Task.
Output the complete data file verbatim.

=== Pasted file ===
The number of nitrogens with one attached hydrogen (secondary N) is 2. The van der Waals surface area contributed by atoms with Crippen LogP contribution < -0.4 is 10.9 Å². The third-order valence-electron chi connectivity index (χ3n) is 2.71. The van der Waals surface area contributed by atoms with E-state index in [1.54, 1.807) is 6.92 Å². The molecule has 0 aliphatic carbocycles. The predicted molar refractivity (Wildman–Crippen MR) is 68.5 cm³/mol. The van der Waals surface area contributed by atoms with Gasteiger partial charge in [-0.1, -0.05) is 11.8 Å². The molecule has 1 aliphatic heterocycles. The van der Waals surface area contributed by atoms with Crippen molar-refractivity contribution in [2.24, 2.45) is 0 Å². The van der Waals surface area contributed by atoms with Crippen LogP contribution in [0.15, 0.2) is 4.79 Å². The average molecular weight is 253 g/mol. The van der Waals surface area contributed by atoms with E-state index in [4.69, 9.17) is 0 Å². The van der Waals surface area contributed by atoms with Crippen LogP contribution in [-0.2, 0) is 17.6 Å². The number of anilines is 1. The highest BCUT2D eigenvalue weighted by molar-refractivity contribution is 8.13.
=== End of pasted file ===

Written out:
The number of nitrogens with one attached hydrogen (secondary N) is 2. The van der Waals surface area contributed by atoms with Crippen LogP contribution < -0.4 is 10.9 Å². The third-order valence-electron chi connectivity index (χ3n) is 2.71. The van der Waals surface area contributed by atoms with E-state index in [1.54, 1.807) is 6.92 Å². The molecule has 0 aliphatic carbocycles. The predicted molar refractivity (Wildman–Crippen MR) is 68.5 cm³/mol. The van der Waals surface area contributed by atoms with Gasteiger partial charge in [-0.1, -0.05) is 11.8 Å². The molecule has 1 aliphatic heterocycles. The van der Waals surface area contributed by atoms with Crippen molar-refractivity contribution in [2.24, 2.45) is 0 Å². The van der Waals surface area contributed by atoms with Crippen LogP contribution in [0.15, 0.2) is 4.79 Å². The average molecular weight is 253 g/mol. The van der Waals surface area contributed by atoms with E-state index in [4.69, 9.17) is 0 Å². The van der Waals surface area contributed by atoms with Crippen LogP contribution in [-0.2, 0) is 17.6 Å². The number of anilines is 1. The highest BCUT2D eigenvalue weighted by molar-refractivity contribution is 8.13.